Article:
Sen. Sargent’s bill would allow students to apply for a grant to cover tuition, living expenses and educational materials such as books, if they graduated with at least a 3.0 GPA and then work in Wisconsin for three years following their graduation. If a student failed to graduate or work within the state for the required period of time, the grant money would then turn into a regular student loan account.

It would also allow for refinancing of student loans for those who’ve already obtained a degree.

“These grants are not giveaways to students, and require a level of commitment on their part,” Jorgensen said. “We invest in you, because you’re going to invest in us. It’s more a marriage, a partnership, if you will, on moving our state forward.”

There’s currently no numbers determining the fiscal impact of the bill.

Sen. Janis Ringhand (D-Evansville) said the Higher Ed/Lower Debt bill should at least be discussed in order to look at its practicality in a statement to the Royal Purple.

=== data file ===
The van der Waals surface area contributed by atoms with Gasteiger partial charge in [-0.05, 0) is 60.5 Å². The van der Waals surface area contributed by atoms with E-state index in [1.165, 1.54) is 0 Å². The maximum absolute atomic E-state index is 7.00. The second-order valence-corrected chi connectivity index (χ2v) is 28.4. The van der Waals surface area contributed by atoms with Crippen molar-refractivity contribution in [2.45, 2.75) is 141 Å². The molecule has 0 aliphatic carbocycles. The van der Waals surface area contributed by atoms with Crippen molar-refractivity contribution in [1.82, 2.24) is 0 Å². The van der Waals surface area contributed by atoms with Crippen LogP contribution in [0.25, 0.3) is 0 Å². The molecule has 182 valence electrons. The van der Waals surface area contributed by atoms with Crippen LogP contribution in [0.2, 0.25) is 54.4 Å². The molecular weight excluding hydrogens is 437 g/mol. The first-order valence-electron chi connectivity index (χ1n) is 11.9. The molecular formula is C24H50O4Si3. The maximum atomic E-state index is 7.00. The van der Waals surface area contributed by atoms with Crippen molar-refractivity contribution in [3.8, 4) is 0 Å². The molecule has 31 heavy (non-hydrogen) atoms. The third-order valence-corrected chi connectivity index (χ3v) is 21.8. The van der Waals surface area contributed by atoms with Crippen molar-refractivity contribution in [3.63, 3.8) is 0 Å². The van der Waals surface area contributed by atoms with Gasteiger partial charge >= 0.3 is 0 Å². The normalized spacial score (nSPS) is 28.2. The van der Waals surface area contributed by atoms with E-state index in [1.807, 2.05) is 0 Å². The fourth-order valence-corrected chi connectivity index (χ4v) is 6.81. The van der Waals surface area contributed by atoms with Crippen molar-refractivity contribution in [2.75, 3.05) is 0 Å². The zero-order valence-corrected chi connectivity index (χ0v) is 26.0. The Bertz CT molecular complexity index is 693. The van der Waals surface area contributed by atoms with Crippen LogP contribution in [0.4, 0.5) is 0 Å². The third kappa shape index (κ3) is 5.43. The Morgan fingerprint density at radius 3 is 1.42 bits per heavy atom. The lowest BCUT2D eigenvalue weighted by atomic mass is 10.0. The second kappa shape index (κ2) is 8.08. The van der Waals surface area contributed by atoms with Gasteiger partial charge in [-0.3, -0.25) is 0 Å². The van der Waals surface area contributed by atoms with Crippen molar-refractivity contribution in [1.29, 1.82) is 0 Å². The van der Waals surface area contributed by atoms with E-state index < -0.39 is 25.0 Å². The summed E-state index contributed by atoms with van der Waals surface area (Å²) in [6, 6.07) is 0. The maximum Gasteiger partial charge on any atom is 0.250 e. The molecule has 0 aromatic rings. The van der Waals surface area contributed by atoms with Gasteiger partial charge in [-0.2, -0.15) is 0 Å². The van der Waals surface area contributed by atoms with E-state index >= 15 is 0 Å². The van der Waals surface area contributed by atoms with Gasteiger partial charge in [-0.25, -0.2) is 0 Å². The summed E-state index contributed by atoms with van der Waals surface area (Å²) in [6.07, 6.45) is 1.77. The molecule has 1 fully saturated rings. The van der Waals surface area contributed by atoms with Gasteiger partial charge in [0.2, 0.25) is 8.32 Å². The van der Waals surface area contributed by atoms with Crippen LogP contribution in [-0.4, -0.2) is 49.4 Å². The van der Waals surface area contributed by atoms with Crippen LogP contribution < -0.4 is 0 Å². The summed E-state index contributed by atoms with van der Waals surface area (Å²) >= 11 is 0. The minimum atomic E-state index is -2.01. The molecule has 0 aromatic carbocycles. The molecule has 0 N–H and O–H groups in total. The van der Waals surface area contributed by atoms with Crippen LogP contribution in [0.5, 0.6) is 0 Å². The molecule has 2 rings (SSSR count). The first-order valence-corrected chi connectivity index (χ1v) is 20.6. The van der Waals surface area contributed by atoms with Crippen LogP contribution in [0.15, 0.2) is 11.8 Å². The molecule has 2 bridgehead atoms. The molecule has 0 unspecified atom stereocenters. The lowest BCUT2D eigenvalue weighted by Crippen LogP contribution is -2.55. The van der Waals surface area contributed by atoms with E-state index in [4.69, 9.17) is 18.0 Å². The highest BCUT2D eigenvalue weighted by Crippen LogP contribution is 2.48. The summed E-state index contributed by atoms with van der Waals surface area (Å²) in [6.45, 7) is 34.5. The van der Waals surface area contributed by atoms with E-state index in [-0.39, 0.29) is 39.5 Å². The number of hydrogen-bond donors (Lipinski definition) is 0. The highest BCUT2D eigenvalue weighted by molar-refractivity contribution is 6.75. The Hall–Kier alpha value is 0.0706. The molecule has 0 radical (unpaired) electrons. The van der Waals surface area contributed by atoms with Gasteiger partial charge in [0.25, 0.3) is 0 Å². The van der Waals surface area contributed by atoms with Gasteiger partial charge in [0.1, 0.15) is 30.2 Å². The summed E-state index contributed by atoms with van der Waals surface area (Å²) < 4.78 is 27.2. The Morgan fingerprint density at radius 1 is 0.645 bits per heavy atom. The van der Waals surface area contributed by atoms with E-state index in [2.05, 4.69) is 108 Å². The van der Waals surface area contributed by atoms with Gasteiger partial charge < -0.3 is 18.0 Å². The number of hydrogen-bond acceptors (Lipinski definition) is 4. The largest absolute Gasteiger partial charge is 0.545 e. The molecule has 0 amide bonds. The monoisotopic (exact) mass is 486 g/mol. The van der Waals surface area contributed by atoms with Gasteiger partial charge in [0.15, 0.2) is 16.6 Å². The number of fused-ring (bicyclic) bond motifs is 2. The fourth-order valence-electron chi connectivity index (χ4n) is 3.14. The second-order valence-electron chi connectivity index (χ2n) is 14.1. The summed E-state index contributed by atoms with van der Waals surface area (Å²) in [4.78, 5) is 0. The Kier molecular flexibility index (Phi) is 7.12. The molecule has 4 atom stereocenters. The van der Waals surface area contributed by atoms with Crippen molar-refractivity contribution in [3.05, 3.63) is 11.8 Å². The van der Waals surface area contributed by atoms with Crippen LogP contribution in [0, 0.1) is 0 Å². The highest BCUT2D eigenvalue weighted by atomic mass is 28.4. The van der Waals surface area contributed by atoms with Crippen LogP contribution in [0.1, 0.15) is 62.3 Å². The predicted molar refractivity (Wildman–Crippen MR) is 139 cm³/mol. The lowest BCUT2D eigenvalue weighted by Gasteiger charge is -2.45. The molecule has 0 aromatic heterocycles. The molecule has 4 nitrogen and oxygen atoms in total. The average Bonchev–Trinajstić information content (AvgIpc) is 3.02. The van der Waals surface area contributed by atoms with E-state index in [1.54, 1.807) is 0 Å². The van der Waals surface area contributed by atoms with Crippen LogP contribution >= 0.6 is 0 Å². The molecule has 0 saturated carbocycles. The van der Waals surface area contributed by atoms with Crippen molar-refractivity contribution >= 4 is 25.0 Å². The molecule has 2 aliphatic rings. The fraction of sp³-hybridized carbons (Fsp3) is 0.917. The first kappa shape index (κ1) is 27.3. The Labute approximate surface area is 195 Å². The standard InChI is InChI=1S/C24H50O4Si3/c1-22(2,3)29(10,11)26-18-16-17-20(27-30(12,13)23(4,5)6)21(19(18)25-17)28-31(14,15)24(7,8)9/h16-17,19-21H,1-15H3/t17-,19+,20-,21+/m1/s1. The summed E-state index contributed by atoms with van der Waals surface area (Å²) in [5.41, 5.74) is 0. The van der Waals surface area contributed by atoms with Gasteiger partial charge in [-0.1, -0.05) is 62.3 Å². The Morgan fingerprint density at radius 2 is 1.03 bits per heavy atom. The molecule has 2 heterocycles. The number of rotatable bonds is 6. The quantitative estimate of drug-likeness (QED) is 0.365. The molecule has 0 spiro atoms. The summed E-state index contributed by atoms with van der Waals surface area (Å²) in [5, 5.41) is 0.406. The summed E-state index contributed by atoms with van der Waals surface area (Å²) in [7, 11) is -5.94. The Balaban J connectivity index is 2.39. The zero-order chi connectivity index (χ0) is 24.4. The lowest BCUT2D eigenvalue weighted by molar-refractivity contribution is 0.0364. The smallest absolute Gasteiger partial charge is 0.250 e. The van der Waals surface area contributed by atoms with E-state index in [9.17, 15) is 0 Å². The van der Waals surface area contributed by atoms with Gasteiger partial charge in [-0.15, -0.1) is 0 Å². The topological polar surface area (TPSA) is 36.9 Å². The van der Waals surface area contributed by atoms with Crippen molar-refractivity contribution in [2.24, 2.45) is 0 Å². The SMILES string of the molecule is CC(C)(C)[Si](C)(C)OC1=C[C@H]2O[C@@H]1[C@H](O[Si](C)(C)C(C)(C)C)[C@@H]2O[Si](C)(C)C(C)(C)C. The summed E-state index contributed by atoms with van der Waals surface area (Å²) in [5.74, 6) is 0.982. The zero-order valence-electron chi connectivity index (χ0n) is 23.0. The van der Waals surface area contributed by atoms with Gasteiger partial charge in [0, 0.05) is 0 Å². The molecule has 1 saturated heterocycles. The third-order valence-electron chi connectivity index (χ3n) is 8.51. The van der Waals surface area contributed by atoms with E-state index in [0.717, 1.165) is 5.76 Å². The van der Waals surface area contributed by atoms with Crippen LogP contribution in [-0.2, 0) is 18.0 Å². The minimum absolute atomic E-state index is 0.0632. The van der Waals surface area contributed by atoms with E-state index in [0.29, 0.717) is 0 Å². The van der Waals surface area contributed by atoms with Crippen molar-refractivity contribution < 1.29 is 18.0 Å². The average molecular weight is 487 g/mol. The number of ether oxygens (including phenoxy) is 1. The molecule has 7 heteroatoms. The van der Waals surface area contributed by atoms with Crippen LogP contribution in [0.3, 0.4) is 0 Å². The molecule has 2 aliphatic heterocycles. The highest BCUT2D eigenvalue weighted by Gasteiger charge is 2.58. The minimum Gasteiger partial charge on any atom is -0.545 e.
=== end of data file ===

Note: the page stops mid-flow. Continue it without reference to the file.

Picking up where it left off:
“Doing nothing to address the student debt crisis is not practical,” she said.

Gov. Scott Walker joined the democrats in talking about college reform in his sixth State of the State address in January. He proposed investing any savings from a restructuring of the state employee health care coverage system into education and giving additional funding to dual-enrollment programs to allow high school students to earn technical college credits. He also mentioned  talks with UW System President Ray Cross about a three-year degree program, among others.

Jorgensen said Walker’s ideas will be “meaningful to really no one.”

“It wasn’t until just recently during the governor’s State of the State address that he decided, because of, I believe, polling numbers that he was going to throw out some ideas,” Jorgensen said. “They’re all-for-show bills that won’t do much to help anybody.”